The IMF is – in fact – now saying that the U.S. must live more austerely.
As the Washington Post noted Saturday:
In the lingo of the International Monetary Fund, the future of the world hinges on “rebalancing and consolidation,” antiseptic words that would not seem to raise a fuss.
***
But the translation is a bit ruder, something on the order of: “Suck it up. The party’s over.”
To keep the global economy on track, people in the United States and the rest of the developed world need to work longer before retiring, pay higher taxes and expect less from government. And the cheap imports lining the shelves of mega-chains such as Wal-Mart and Target? They need to be more expensive.
That’s the practical meaning of a series of policy papers and statements issued in recent days by IMF officials, who have a long history of stabilizing economies and solving global financial problems, as they plot a course to keep the world economy growing and reduce the risk of another “great recession.”
***
It means a pretty serious reworking of expectations in the developed world: changes in labor rules, product prices, currency values and even the social contract between governments and an aging citizenry.
“It is not that living standards will lower, but they will not increase as fast as they have been,” said Domenico Lombardi, a former IMF executive director. The ideas being discussed by world leaders “are coded words,” he said. “They don’t like words like ‘imposing higher taxes’ and ‘cutting spending.’ ”
***
The level of the correction needed is large, perhaps 10 percent of gross domestic product. In the United States, that would amount to roughly $1.4 trillion annually, to be cut from government programs or raised through new taxes.
Dean Baker notes:
Back in the 90s the IMF came to be known as the “Typhoid Mary” of emerging markets as its policy prescriptions led to sharp economic downturns in one country after another.
The “grim reaper” might be a better analogy.
IMF As World’s Central Bank?
Not only is the IMF treating America like another failed state, but the IMF may – in some ways – replace the U.S.
As I pointed out last May, the IMF may be taking over world’s financial regulator:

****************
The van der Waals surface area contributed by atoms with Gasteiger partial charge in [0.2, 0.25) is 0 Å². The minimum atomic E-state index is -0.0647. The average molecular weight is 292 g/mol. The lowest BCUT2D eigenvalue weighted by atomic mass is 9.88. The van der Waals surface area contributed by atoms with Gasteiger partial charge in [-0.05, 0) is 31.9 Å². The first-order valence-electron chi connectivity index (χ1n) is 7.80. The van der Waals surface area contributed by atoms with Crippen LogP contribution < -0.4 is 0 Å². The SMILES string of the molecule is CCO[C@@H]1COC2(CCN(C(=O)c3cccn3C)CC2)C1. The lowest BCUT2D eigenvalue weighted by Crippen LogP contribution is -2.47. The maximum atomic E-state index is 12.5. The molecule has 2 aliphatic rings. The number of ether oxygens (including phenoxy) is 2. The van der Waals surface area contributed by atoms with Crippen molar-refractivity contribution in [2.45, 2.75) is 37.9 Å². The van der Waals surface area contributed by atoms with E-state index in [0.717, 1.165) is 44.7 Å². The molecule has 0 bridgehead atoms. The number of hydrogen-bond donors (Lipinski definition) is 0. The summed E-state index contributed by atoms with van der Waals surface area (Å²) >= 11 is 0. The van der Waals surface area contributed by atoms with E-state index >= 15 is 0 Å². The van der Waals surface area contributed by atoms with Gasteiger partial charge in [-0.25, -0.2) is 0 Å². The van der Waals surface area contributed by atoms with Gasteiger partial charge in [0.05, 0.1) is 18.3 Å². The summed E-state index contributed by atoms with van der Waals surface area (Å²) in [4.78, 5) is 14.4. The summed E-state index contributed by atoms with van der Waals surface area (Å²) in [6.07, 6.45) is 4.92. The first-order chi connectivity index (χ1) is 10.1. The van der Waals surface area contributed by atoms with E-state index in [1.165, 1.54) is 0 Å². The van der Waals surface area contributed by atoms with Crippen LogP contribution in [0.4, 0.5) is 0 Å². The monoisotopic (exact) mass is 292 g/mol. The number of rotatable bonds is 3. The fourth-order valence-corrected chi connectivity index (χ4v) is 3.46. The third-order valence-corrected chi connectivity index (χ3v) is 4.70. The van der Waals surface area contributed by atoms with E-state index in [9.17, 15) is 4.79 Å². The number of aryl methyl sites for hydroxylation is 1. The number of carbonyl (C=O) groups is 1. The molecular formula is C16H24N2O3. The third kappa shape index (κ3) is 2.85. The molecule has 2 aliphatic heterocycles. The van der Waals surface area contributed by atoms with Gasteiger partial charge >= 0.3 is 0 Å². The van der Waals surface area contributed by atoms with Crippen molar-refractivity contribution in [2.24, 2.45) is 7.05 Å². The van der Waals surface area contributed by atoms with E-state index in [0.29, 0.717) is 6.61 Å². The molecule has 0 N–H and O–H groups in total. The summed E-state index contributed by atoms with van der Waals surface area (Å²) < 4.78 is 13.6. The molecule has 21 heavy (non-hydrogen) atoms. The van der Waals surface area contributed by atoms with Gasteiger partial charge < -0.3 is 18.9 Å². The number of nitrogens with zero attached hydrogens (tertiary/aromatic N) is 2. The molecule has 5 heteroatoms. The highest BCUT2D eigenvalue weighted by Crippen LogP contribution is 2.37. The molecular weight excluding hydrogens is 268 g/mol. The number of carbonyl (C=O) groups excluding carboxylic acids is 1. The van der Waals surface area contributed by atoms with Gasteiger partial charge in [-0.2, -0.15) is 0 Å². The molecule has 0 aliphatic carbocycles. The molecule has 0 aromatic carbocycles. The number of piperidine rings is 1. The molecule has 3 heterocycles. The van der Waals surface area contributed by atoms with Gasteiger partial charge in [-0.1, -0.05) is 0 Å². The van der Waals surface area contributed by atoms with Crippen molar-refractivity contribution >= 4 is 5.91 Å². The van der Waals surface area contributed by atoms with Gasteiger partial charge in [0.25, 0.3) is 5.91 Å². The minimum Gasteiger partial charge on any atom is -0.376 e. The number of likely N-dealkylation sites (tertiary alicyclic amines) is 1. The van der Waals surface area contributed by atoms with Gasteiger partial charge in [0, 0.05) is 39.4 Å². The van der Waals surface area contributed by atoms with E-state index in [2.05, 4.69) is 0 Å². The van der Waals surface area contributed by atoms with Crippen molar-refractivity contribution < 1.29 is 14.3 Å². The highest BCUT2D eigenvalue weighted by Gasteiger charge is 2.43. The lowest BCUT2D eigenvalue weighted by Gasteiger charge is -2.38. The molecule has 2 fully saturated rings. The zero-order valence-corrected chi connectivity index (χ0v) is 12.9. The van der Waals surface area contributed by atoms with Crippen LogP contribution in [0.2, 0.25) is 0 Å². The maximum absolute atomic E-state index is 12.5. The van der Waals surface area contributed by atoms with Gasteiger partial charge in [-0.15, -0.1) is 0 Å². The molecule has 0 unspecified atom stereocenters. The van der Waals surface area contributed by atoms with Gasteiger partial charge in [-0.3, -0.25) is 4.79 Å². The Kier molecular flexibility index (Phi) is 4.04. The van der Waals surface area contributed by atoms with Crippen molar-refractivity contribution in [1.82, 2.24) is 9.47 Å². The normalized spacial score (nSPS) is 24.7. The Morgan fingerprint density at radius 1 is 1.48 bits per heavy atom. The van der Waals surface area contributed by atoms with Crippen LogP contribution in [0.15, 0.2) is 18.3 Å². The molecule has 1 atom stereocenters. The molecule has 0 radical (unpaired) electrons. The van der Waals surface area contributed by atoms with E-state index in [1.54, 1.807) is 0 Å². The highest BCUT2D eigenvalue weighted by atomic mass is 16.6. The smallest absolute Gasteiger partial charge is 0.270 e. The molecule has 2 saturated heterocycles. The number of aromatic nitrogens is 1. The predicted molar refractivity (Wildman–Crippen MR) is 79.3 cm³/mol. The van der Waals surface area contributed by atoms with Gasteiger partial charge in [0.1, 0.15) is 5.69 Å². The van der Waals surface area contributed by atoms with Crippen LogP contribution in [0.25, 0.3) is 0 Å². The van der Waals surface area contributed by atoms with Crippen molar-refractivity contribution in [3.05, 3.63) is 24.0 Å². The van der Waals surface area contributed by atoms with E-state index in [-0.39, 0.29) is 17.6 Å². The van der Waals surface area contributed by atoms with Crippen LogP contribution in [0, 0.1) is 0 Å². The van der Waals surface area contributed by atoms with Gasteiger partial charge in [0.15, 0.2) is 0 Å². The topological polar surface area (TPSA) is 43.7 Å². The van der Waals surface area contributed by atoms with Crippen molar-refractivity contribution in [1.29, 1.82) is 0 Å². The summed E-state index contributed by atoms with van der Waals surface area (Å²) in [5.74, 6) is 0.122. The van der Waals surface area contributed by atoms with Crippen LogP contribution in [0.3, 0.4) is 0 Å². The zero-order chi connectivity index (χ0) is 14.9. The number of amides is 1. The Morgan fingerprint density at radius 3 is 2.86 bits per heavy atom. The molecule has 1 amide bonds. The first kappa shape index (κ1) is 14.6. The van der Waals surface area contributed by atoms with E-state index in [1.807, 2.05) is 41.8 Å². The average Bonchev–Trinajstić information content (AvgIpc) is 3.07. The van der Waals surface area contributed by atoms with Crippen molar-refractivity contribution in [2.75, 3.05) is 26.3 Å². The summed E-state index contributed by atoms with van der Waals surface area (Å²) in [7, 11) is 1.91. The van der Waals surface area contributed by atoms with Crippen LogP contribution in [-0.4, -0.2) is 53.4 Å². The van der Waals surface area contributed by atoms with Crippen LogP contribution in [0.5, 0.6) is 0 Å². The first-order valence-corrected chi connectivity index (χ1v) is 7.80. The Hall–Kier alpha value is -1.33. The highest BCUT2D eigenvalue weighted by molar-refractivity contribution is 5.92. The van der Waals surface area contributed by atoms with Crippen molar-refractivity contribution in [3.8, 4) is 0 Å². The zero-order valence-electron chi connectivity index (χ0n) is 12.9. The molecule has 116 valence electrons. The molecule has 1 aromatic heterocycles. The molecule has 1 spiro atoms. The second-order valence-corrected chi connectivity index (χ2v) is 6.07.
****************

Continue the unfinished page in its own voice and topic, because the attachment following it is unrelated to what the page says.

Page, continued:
AP writes:
The Group of 20 countries have made the [IMF] the linchpin in their efforts to combat the worst economic downturn since the Great Depression
The Washington Post notes:
Global financial chiefs agreed yesterday to reshape the International Monetary Fund, moving to broaden its mission …
The IMF, which in recent years had become largely an advisory body to nations in crisis, will now be charged with aggressive monitoring of the global economy. Underscoring that role, Treasury Secretary Timothy F. Geithner said yesterday that Washington had consented to a rigorous IMF review of the U.S. financial system for the first time since the fund was created at the end of World War II.

And the IMF’s currency – Special Drawing Rights (SDRs) – may become the world’s reserve currency. See this and this.
And some say that the IMF will become the world’s central bank.
According to Jim Rickards – director of market intelligence for Omnis – the purpose of the G20 Summit in Pittsburgh on September 24 was as follows:
The IMF is being sort of anointed as a global central bank.
Rickards also said that the plan is for the IMF to issue SDRs as a global reserve currency to replace the dollar, and then America will gradually depreciate the dollar to reduce the size of its enormous debt:

However, the Wall Street Journal argued in October that – while the IMF would like to be the world’s central bank – the G20 is relegating it to a lesser role:
International Monetary Fund Managing Director Dominique Strauss-Kahn is using the IMF’s annual meeting here to campaign for turning the fund into a kind of global central bank with at least $1 trillion for lending developing nations in a crisis.But a very different reality is taking shape: The IMF is essentially being turned into the staff of the Group of 20, an organization of industrialized and developing nations that doesn’t have a headquarters, staff or rules for membership. With the leaders of the G-20 effectively functioning as the board of directors of the global economy, they need the IMF’s help to carry out their role.
Ellen Brown argues that the Bank for International Settlements (BIS) has been, and will continue to be, the real power behind the throne, even though the IMF seems to be gaining power.
I don’t know who is right. But it does seem like America is losing its imperial status, and that global institutions such as the IMF, G20 and BIS are filling the void.


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Quant or Quack?


Long-Term Capital Management

From Wikipedia, the free encyclopedia
  (Redirected from LTCM)
Long-Term Capital Management (LTCM) was a U.S. hedge fund which used trading strategies such as fixed income arbitragestatistical arbitrage, and pairs trading, combined with high leverage. It failed spectacularly in the late 1990s, leading to a massive bailout by other major banks and investment houses,[1] which was supervised by the Federal Reserve.